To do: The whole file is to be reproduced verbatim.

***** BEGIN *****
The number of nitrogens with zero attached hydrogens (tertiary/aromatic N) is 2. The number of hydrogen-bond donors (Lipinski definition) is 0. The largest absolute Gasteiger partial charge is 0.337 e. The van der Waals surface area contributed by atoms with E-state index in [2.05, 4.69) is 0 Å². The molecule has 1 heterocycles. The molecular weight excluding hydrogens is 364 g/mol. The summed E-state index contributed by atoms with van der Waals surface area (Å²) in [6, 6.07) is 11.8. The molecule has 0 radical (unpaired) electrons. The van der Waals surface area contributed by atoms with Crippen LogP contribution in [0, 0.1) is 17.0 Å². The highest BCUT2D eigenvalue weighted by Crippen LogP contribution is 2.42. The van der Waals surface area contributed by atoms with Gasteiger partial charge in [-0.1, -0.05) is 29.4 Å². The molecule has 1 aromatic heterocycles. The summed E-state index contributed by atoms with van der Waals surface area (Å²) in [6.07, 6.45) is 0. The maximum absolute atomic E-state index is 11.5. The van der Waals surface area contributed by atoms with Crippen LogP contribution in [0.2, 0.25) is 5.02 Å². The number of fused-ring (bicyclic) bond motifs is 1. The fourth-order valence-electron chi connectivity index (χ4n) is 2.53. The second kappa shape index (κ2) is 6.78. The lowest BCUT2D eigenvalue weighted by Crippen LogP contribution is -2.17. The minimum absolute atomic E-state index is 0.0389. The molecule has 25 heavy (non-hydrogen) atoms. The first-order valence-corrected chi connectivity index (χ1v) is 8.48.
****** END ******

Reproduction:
The number of nitrogens with zero attached hydrogens (tertiary/aromatic N) is 2. The number of hydrogen-bond donors (Lipinski definition) is 0. The largest absolute Gasteiger partial charge is 0.337 e. The van der Waals surface area contributed by atoms with E-state index in [2.05, 4.69) is 0 Å². The molecule has 1 heterocycles. The molecular weight excluding hydrogens is 364 g/mol. The summed E-state index contributed by atoms with van der Waals surface area (Å²) in [6, 6.07) is 11.8. The molecule has 0 radical (unpaired) electrons. The van der Waals surface area contributed by atoms with Crippen LogP contribution in [0, 0.1) is 17.0 Å². The highest BCUT2D eigenvalue weighted by Crippen LogP contribution is 2.42. The van der Waals surface area contributed by atoms with Gasteiger partial charge in [-0.1, -0.05) is 29.4 Å². The molecule has 1 aromatic heterocycles. The summed E-state index contributed by atoms with van der Waals surface area (Å²) in [6.07, 6.45) is 0. The maximum absolute atomic E-state index is 11.5. The van der Waals surface area contributed by atoms with Crippen LogP contribution in [0.2, 0.25) is 5.02 Å². The number of fused-ring (bicyclic) bond motifs is 1. The fourth-order valence-electron chi connectivity index (χ4n) is 2.53. The second kappa shape index (κ2) is 6.78. The lowest BCUT2D eigenvalue weighted by Crippen LogP contribution is -2.17. The minimum absolute atomic E-state index is 0.0389. The molecule has 25 heavy (non-hydrogen) atoms. The first-order valence-corrected chi connectivity index (χ1v) is 8.48.